I’ve just started teaching the Contextual Studies module on our new MA Creative Sound Production course. As part of this I’m working through a series of composition studies: the students have to compose a short piece each week using the techniques we explore in class and publish them on a blog. Trying to put my money where my mouth is, I’ve said that I’m going to do one as well.
The first week looked quickly at the development of classical music from the mid-19th century through into the 20th. Obviously this period saw a remarkable transformation in compositional methods, the most obvious signifier being the move into atonality. We could state the resulting question quite simply: what on earth were the serialists up to?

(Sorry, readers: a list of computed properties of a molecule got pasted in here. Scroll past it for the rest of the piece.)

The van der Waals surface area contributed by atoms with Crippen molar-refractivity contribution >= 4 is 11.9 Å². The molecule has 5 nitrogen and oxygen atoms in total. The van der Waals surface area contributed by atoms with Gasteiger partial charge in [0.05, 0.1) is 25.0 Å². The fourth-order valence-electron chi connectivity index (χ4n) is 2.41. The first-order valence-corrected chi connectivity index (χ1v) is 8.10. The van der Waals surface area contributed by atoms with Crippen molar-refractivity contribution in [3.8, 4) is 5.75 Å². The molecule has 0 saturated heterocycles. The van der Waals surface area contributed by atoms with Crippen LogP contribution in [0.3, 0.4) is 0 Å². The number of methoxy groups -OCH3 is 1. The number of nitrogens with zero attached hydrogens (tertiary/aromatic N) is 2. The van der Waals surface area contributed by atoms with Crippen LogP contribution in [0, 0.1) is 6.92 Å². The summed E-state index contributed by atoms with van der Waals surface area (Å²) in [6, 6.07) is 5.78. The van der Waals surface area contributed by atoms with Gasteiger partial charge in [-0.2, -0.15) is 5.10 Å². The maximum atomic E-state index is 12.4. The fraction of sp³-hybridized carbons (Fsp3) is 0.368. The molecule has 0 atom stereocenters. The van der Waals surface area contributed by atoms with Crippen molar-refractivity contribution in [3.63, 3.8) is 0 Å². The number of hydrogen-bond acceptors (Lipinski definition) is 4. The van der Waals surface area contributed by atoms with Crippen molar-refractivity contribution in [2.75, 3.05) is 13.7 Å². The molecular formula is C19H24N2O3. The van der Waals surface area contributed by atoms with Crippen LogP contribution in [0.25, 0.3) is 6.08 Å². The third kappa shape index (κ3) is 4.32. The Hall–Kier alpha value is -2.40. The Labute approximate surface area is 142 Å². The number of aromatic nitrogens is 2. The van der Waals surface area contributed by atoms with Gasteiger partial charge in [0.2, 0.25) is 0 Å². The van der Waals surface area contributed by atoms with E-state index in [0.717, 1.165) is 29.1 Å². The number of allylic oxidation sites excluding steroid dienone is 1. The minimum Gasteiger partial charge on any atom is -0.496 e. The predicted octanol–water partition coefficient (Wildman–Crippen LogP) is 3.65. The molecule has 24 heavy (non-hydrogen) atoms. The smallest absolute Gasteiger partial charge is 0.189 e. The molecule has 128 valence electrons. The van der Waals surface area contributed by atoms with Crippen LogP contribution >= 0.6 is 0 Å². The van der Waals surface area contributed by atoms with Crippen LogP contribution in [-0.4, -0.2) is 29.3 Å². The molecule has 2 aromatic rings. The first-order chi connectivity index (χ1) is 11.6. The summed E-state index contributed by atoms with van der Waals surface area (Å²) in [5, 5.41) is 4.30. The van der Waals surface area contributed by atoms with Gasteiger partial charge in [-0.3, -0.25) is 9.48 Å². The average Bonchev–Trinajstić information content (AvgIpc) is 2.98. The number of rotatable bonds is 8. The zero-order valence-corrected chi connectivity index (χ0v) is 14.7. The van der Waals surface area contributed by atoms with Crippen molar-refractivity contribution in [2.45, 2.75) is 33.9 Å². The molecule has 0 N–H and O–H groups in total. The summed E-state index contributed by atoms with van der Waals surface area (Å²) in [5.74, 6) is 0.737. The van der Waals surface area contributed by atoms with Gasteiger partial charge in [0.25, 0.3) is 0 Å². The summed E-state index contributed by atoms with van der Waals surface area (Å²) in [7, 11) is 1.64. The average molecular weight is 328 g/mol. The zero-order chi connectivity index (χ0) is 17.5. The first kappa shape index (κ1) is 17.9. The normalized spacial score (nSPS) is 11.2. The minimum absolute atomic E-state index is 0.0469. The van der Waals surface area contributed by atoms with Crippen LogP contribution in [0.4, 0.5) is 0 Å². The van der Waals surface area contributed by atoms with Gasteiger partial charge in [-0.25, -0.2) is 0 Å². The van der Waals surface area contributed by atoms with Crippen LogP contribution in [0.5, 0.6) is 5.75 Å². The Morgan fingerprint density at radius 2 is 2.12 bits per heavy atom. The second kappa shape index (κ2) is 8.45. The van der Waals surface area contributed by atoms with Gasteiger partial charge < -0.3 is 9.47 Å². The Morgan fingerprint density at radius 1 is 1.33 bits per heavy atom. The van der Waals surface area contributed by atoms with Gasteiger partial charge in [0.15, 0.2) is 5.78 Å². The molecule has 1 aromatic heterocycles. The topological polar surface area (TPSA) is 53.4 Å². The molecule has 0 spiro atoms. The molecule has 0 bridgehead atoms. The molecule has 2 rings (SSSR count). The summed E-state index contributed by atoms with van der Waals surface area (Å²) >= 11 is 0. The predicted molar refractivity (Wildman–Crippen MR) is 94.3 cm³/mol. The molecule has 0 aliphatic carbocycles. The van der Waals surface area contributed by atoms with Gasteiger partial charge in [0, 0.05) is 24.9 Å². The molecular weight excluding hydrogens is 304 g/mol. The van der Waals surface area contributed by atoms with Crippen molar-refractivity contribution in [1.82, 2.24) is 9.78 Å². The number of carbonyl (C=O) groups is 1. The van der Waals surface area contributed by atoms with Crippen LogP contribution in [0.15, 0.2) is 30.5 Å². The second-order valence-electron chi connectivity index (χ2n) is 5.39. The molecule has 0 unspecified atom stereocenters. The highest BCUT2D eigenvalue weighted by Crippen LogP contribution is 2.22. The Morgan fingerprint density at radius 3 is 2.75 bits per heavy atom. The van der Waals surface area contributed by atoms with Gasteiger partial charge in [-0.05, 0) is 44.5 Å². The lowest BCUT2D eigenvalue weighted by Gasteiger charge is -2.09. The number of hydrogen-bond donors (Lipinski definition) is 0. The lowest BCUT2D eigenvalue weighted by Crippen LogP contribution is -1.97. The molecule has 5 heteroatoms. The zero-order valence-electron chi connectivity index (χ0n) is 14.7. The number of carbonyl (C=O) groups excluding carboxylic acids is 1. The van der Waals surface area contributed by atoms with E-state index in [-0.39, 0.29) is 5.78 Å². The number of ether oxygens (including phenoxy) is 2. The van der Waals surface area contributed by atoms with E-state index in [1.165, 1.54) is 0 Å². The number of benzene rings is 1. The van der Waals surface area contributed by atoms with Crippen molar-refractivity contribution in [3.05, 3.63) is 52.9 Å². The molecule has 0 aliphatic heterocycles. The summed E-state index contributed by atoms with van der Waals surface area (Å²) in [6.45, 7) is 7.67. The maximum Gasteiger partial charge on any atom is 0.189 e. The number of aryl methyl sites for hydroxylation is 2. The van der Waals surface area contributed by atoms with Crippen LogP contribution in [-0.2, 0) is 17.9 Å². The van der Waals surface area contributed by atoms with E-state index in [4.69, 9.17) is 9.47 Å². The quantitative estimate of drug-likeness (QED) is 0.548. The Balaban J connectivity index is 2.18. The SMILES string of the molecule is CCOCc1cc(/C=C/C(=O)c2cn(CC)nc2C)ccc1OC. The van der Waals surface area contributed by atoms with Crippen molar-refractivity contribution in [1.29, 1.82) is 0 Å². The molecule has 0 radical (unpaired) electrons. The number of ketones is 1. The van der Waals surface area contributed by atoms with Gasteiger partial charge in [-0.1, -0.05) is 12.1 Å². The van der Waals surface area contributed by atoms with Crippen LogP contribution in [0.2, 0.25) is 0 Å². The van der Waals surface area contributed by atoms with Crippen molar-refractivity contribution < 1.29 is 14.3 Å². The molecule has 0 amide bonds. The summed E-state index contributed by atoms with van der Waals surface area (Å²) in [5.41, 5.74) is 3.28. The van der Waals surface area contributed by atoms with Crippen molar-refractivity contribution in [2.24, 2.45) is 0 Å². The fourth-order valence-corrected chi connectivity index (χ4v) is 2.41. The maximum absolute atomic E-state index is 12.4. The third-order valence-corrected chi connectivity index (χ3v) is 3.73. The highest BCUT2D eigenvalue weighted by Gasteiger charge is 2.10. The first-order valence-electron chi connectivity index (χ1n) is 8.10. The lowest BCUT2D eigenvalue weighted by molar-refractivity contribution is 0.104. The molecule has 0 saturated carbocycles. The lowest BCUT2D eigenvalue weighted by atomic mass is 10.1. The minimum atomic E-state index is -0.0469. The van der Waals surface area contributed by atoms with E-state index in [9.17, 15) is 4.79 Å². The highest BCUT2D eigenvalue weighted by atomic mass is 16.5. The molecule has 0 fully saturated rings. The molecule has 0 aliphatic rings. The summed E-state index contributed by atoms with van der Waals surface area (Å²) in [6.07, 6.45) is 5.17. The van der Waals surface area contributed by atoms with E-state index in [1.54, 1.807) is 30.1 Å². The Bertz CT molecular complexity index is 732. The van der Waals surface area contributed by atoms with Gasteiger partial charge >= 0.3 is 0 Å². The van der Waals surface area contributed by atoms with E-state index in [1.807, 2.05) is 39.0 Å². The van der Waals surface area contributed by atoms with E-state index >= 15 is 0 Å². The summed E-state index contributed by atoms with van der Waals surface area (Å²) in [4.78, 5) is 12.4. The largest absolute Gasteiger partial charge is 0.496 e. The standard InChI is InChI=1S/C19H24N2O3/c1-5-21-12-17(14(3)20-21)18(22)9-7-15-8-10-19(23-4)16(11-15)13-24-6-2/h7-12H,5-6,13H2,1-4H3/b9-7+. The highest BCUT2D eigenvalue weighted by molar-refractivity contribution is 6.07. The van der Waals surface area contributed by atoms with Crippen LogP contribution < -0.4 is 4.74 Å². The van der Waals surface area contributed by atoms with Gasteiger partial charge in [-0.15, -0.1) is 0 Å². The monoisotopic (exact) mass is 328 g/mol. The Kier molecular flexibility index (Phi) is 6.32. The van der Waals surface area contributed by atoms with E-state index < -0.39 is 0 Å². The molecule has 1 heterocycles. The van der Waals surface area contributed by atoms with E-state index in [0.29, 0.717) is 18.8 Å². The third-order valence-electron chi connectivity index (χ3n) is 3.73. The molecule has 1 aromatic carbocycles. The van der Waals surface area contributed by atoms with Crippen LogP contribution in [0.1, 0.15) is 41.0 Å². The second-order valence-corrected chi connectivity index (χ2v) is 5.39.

We ended up taking apart the opening of Webern’s Symphony Opus 21:
From our analysis we derived a set of compositional rules for our own studies:
- Use inversions, retrogrades, and retrograde inversions of our source material (which we were expecting to be primarily melodic).
- Use canons.
- Use klangfarbenmelodie (”tone colour melody”).
- Notes mostly off the beat: this is how Webern gets that “everything’s suspended” feeling.
In the end, I only really used (1) and (4). Once I had four variants of the basic melodic material that seemed plenty already for a short piece. A shame, because I love the idea of klangfarbenmelodie. Next time…
So, here it is: the first piece of music I’ve written and recorded (ahem, “finished”) in over 10 years: